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Nathan Hayes | 3/15/2022

In case you haven’t noticed, the Consumer Price Index was up 7.5% in January, as compared to 2021. In short, this means that a basket of goods like food, energy, and other consumer goods cost 7.5% more in 2022 than the year before.

Practice owners feel the squeeze in multiple areas: utilities are higher, the labor market is a mess, and add to that the fact that vendors are raising wholesale prices. What is a business owner to do?

Evaluate Your Processes to Minimize Inflation’s Impact

If necessity is the mother of invention, it’s now necessary to consider how often you evaluate different parts your business. Consider questions such as:

  • How often do you look at your employees’ wages relative to the market in your area?
  • When do you evaluate markups and fee schedules, or your packages and frame choices?
  • How and when do you evaluate your billing and coding practices?
  • How are you doing at getting paid by insurers? How do you handle rejected claims?

Optimizing and staying on top of revenue-related processes matters more when inflation is eating into your “real” income. Minimize inflation’s impact on your practice by regularly evaluating all aspects of your financial health.

Don’t Fight Basic Economics

If you’ll recall high school economics: when producers’ and service providers’ costs go up, they pass those costs on to consumers. You should too.

Many owners will feel that it’s not fair to ask their patients to pay more, but remember that your responsibility doesn’t stop with your patients’ pocketbooks. You still have an obligation to your team, to continue to make payroll, and perhaps even adjust employee wages due to their increased cost of living. You still have obligations to their vendors, their lenders, and even (especially?) themselves and their families.

Don’t Apologize for Inflation-Related Price Increases

When practices raise their prices, staff will often be uncomfortable. They will worry about what patients might say. I recommend you make a bet with them and give everyone an out if patients do react badly.

Here’s the bet:

“We’re going to make this change and stick to it for four weeks. If patients balk, we will change back. But I’m willing to bet they won’t say a thing.

Here’s the deal: for the next four weeks you cannot apologize for the new fee, call attention to the fact that we raised it, or mention that we changed it.

Do that, and if patients still complain, we’ll change it back. But I bet they won’t say a thing.”

Position Your Practice for Financial Growth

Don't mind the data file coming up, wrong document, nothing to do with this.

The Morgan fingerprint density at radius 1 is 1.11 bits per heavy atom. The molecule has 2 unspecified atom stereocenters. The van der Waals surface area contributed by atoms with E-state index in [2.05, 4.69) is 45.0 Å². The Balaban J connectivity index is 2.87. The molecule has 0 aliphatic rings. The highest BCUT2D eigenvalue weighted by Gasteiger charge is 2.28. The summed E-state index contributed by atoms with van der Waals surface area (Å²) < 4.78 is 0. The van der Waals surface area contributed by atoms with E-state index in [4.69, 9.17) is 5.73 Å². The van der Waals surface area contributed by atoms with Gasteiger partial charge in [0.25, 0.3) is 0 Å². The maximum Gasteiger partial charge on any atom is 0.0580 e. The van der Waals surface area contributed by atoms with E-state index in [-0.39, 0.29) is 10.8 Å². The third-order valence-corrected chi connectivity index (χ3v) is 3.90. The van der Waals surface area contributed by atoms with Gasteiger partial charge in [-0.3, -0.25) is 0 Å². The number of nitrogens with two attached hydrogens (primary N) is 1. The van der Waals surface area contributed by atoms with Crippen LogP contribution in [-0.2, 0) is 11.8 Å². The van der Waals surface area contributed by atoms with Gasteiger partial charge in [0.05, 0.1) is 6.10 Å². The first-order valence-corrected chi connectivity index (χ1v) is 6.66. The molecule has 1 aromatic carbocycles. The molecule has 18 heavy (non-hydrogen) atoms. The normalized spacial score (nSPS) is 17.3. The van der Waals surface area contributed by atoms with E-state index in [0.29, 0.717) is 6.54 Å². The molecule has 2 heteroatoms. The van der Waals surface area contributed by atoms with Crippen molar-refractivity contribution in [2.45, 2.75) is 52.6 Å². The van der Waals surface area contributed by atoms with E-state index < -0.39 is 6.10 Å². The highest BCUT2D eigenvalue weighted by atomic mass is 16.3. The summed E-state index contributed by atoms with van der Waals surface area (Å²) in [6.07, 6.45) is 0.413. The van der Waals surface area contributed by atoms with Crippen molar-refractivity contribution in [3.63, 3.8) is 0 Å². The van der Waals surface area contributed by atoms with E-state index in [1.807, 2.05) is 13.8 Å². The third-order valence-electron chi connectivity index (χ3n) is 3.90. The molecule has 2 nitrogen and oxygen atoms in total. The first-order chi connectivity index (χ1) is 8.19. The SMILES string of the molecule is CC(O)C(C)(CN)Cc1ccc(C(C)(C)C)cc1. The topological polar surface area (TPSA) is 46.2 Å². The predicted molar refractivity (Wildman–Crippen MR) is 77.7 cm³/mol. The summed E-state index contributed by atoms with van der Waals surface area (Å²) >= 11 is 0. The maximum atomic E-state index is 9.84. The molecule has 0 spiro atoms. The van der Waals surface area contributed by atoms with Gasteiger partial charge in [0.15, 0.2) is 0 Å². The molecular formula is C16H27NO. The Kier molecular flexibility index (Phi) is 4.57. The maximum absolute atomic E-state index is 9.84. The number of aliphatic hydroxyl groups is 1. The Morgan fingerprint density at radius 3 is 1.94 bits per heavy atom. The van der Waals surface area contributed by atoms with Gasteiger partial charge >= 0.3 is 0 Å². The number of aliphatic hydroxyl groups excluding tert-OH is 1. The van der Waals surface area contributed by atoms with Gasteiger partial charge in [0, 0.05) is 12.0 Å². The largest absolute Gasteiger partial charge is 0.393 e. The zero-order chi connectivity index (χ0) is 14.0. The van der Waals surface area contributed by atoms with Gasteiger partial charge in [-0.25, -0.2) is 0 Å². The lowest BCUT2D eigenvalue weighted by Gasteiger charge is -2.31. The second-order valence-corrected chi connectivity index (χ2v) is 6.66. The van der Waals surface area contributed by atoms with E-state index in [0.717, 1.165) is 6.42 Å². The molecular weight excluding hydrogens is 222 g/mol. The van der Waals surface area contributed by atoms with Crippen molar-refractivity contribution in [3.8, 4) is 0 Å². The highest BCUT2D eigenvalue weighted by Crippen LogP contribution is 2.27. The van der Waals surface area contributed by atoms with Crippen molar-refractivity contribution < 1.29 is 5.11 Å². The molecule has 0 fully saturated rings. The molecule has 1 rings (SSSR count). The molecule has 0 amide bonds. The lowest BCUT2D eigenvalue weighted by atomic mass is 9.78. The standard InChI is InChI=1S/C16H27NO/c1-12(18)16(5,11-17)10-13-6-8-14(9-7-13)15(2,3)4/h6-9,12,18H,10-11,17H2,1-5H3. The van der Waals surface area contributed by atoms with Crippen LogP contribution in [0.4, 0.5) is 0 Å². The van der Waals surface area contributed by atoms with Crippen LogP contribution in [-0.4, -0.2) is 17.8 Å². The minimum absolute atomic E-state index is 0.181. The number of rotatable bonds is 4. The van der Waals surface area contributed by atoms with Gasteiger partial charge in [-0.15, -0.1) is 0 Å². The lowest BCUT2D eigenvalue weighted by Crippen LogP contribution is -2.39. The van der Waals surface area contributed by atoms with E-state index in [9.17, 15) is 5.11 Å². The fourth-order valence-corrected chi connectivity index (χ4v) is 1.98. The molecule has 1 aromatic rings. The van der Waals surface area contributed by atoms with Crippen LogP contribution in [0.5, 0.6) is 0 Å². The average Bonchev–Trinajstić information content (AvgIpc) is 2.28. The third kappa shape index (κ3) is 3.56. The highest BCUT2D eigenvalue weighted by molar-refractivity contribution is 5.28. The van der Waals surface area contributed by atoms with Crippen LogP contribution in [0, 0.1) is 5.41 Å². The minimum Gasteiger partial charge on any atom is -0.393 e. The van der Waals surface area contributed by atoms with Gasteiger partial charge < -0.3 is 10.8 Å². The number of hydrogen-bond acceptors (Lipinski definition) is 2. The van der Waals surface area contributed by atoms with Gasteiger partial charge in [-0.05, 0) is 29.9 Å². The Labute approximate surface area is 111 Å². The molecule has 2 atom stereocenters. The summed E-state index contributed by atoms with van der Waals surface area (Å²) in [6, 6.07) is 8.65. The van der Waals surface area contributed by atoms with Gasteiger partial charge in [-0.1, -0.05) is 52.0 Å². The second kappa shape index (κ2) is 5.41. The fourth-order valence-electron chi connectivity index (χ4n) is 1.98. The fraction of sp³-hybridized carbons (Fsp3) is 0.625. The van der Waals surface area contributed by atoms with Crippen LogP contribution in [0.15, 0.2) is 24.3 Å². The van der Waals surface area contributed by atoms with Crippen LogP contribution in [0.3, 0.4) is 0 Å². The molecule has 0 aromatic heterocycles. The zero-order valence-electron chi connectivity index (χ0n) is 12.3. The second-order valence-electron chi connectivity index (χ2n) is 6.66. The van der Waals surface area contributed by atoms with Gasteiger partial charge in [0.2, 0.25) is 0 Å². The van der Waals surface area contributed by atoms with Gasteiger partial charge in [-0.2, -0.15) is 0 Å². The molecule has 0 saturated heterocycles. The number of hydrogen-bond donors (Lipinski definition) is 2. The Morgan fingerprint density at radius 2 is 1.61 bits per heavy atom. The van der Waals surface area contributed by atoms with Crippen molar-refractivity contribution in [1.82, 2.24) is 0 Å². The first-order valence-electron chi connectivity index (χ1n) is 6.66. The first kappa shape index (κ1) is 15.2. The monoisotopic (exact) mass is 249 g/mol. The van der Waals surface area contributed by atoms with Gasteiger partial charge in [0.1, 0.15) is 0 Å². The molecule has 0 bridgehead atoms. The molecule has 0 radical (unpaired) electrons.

It’s painful to have to make these changes now as we’re faced with inflation we haven’t seen in decades while coming off an exhausting pandemic. But regularly reviewing and updating your pricing—among other parts of your practice—is an important habit to develop as an owner.

Need help evaluating your pricing, markups, or wages? IDOC’s financial experts are here to help. Our financial management team offers customized, one-on-one guidance and advice as well as the most advanced business analytics in the industry. Stay financially protected and positioned for growth amidst economic changes with IDOC Financial Services.

Nathan Hayes
Associate Director, Financial Services
Nathan Hayes joined IDOC with a solid background in the eye care industry and serves as IDOC’s Practice Finance Consultant. Before Prima launched in 2011, he spent five years in business development for Red Tray and HMI Buying Group. Nathan graduated from Vanderbilt University in three years, with a degree in Spanish and a minor in mathematics.

After graduating, he spent a year working abroad. During that time, he worked for two firms in San Jose, Costa Rica. He interned with Grupo Juridico de San Jose, working in environmental policy to protect a threatened parcel of land, then he worked as a project manager for a US-owned precision machining shop. Nathan then spent 6 months working with street children and orphans in Mexico.

Before getting into the healthcare industry, he was an Assistant Store Manager and completed the Corporate Training Program with Haverty’s Furniture Company in Atlanta, GA. Nathan and his wife Heather have a son, Daniel, and a daughter, Hannah. In his spare time, Nathan enjoys reading and outdoors activities - especially cycling and hiking.
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